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Discussion Starter #1
I have problems with Climatronic HVAC (A/C) system in B5 Passat. I was able to diagnose the problem using the Climatronic interface and channel 40 ("Evaporator Temperature - Actual value") says that the evaporator temperature is -51 °C (-60 °F) which is obviously not the correct reading. (Press Fan down, Temp down and Econ simultaneously, switch channels with temp up/down, exit menu: short press Econ.) All the other channels output sensible values except channel 39 does not display degress celcius but some value without unit (I've seen values between 80-110.) and channel 43 always outputs 0 even though the compressor activates which means that low pressure switch has detected pressure.

The A/C compressor clutch engages when toggling AUTO / ECON and both fans do work in the engine compartment but the system barely emits any colder air than the outside temperature.

Where is the evaporator sensor located and how to test it? I know how to use multimeter and I can tear down parts if needed but does anybody know an easy way to access the sensor?
 

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This is the only thing I found about it:
 

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Discussion Starter #4
Here's an explosion diagram of b5 Passat evaporator housing:
View attachment 100019

... and here is the evaporator temperature sensor if I guess correctly (this picture also shows the incoming air temperature sensor with number 23, also known as G89 in some cars, AFAIK):
View attachment 100020

The question is, is this supposed to be accessed from the driver footwell with left hand drive cars or by some other means?
 

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I don't know about left hand drive cars, but it should be able to be accessed from under the cabin filter with a little prying. I've reached the electrical connector from behind the dash on a LHD, but it was not easy.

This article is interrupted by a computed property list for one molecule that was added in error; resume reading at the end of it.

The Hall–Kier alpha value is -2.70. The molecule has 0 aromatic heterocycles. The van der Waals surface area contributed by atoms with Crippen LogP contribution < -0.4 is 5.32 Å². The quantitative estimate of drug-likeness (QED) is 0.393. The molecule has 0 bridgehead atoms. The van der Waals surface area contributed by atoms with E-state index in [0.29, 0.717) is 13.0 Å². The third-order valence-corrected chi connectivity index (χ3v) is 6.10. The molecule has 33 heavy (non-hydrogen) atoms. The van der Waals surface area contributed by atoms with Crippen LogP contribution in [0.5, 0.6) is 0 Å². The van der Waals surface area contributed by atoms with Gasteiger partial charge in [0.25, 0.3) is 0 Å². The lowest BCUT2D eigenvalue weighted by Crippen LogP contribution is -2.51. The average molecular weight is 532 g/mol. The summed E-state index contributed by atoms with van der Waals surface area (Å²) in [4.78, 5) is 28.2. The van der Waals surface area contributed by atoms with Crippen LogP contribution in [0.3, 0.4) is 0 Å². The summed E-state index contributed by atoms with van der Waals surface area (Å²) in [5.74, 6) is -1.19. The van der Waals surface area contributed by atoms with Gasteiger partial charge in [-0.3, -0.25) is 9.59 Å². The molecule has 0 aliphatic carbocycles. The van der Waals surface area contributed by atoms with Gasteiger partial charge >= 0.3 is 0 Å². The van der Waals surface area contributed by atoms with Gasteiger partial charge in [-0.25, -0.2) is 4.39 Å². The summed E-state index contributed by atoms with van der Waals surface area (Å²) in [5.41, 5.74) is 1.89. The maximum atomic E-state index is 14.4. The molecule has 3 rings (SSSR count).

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To access the evaporator sensor, Bentley says to remove the glove box than reach behind heating and A/C unit from below. Turn sensor 90° and pull out. (Bentley p V 87-26, item 14)

But I would first test the resistance of the sensor at the Climatronic connectors.

The sensor common, brown/white wire, is on pins 9 & 12 of the black (12-pin) connector.
The evaporator sensor, brown/blue wire, is on pin 7 of the red (20-pin) connector.
You can compare the resistance to:
Floor outlet sensor, brown/yellow wire, pin 5 of red connector.
Center outlet sensor, brown/red wire, pin 6 of red connector.
(Ref Bentley schematic 59/4 & /5)
 

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Discussion Starter #7
An another picture of the system. The evaporator sensor is #14 in this image and I think it's called G263. The sensor in the previous picture is #28 here and it's actually footwell vent temperature sensor G192.
100025


test the resistance of the sensor at the Climatronic connectors
Do you mean pulling out the climatronic unit from the dash and measuring the resistance from the wires behind it? Is that really easier than just pulling out the glovebox and twisting the sensor away?
 

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My guess is it's probably a wash--I wrote that before consulting Bentley for how to access the sensor. (Some Climatronic components, like damper motors, are very difficult to get to.)

I was fortunate with my Climatronic and never had occasion to remove it, so no personal experience.
 

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Discussion Starter #9